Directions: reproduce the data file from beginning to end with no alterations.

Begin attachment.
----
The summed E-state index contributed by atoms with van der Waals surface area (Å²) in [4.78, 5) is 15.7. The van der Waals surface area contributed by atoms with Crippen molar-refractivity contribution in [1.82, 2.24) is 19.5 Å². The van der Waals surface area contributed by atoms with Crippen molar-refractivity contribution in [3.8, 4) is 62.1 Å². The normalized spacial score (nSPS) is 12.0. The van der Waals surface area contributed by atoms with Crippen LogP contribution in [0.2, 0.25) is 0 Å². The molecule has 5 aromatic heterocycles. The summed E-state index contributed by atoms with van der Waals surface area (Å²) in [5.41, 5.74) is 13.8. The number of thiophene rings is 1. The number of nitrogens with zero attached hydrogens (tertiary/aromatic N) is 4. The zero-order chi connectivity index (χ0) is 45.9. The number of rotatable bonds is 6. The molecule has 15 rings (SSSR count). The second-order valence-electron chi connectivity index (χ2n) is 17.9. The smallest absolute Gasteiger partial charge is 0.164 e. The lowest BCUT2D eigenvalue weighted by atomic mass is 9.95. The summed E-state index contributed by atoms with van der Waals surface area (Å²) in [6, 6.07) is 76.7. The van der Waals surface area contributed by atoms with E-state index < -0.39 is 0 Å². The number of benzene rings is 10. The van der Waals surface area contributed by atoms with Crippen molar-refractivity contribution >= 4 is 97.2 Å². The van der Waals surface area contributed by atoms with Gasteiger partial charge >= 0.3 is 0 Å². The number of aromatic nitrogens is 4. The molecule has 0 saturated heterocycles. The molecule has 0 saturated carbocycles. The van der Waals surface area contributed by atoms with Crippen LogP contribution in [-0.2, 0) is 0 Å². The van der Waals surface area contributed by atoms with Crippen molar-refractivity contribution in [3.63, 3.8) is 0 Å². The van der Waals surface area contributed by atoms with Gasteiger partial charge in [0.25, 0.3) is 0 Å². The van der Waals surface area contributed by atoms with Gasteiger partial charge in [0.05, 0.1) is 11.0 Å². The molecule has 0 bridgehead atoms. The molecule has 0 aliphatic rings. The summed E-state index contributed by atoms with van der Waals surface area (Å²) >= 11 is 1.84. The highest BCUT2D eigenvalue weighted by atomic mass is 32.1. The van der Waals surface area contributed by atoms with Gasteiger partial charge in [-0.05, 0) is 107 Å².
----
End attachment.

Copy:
The summed E-state index contributed by atoms with van der Waals surface area (Å²) in [4.78, 5) is 15.7. The van der Waals surface area contributed by atoms with Crippen molar-refractivity contribution in [1.82, 2.24) is 19.5 Å². The van der Waals surface area contributed by atoms with Crippen molar-refractivity contribution in [3.8, 4) is 62.1 Å². The normalized spacial score (nSPS) is 12.0. The van der Waals surface area contributed by atoms with Crippen LogP contribution in [0.2, 0.25) is 0 Å². The molecule has 5 aromatic heterocycles. The summed E-state index contributed by atoms with van der Waals surface area (Å²) in [5.41, 5.74) is 13.8. The number of thiophene rings is 1. The number of nitrogens with zero attached hydrogens (tertiary/aromatic N) is 4. The zero-order chi connectivity index (χ0) is 45.9. The number of rotatable bonds is 6. The molecule has 15 rings (SSSR count). The second-order valence-electron chi connectivity index (χ2n) is 17.9. The smallest absolute Gasteiger partial charge is 0.164 e. The lowest BCUT2D eigenvalue weighted by atomic mass is 9.95. The summed E-state index contributed by atoms with van der Waals surface area (Å²) in [6, 6.07) is 76.7. The van der Waals surface area contributed by atoms with E-state index < -0.39 is 0 Å². The number of benzene rings is 10. The van der Waals surface area contributed by atoms with Crippen molar-refractivity contribution >= 4 is 97.2 Å². The van der Waals surface area contributed by atoms with Gasteiger partial charge >= 0.3 is 0 Å². The number of aromatic nitrogens is 4. The molecule has 0 saturated heterocycles. The molecule has 0 saturated carbocycles. The van der Waals surface area contributed by atoms with Crippen LogP contribution in [-0.2, 0) is 0 Å². The van der Waals surface area contributed by atoms with Crippen molar-refractivity contribution in [3.63, 3.8) is 0 Å². The van der Waals surface area contributed by atoms with Gasteiger partial charge in [0.25, 0.3) is 0 Å². The van der Waals surface area contributed by atoms with Gasteiger partial charge in [0.05, 0.1) is 11.0 Å². The molecule has 0 bridgehead atoms. The molecule has 0 aliphatic rings. The summed E-state index contributed by atoms with van der Waals surface area (Å²) >= 11 is 1.84. The highest BCUT2D eigenvalue weighted by atomic mass is 32.1. The van der Waals surface area contributed by atoms with Gasteiger partial charge in [-0.05, 0) is 107 Å².